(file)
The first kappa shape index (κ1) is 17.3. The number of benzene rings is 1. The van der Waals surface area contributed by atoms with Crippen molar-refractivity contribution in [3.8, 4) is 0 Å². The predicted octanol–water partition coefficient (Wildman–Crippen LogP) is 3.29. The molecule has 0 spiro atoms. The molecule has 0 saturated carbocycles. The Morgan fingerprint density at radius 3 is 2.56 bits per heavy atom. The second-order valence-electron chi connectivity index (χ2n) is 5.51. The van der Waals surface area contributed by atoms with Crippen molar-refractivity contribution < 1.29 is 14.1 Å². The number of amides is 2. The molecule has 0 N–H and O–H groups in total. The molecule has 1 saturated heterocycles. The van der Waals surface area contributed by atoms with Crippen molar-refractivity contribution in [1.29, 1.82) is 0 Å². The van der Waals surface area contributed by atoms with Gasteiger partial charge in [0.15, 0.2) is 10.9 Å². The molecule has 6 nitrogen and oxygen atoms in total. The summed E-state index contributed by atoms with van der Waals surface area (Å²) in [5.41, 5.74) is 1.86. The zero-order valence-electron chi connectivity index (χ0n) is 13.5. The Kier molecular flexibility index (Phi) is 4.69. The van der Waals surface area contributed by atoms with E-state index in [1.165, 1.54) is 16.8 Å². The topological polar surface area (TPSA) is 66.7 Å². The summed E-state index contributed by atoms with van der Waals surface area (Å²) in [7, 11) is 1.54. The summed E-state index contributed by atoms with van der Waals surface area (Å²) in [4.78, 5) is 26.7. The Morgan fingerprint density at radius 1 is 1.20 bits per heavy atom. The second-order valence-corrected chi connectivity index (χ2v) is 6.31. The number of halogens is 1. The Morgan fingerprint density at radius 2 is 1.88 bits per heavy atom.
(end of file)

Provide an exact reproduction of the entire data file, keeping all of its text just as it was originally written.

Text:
The first kappa shape index (κ1) is 17.3. The number of benzene rings is 1. The van der Waals surface area contributed by atoms with Crippen molar-refractivity contribution in [3.8, 4) is 0 Å². The predicted octanol–water partition coefficient (Wildman–Crippen LogP) is 3.29. The molecule has 0 spiro atoms. The molecule has 0 saturated carbocycles. The Morgan fingerprint density at radius 3 is 2.56 bits per heavy atom. The second-order valence-electron chi connectivity index (χ2n) is 5.51. The van der Waals surface area contributed by atoms with Crippen molar-refractivity contribution < 1.29 is 14.1 Å². The number of amides is 2. The molecule has 0 N–H and O–H groups in total. The molecule has 1 saturated heterocycles. The van der Waals surface area contributed by atoms with Crippen molar-refractivity contribution in [1.29, 1.82) is 0 Å². The van der Waals surface area contributed by atoms with Gasteiger partial charge in [0.15, 0.2) is 10.9 Å². The molecule has 6 nitrogen and oxygen atoms in total. The summed E-state index contributed by atoms with van der Waals surface area (Å²) in [5.41, 5.74) is 1.86. The zero-order valence-electron chi connectivity index (χ0n) is 13.5. The Kier molecular flexibility index (Phi) is 4.69. The van der Waals surface area contributed by atoms with E-state index in [1.165, 1.54) is 16.8 Å². The topological polar surface area (TPSA) is 66.7 Å². The summed E-state index contributed by atoms with van der Waals surface area (Å²) in [7, 11) is 1.54. The summed E-state index contributed by atoms with van der Waals surface area (Å²) in [4.78, 5) is 26.7. The Morgan fingerprint density at radius 1 is 1.20 bits per heavy atom. The second-order valence-corrected chi connectivity index (χ2v) is 6.31. The number of halogens is 1. The Morgan fingerprint density at radius 2 is 1.88 bits per heavy atom.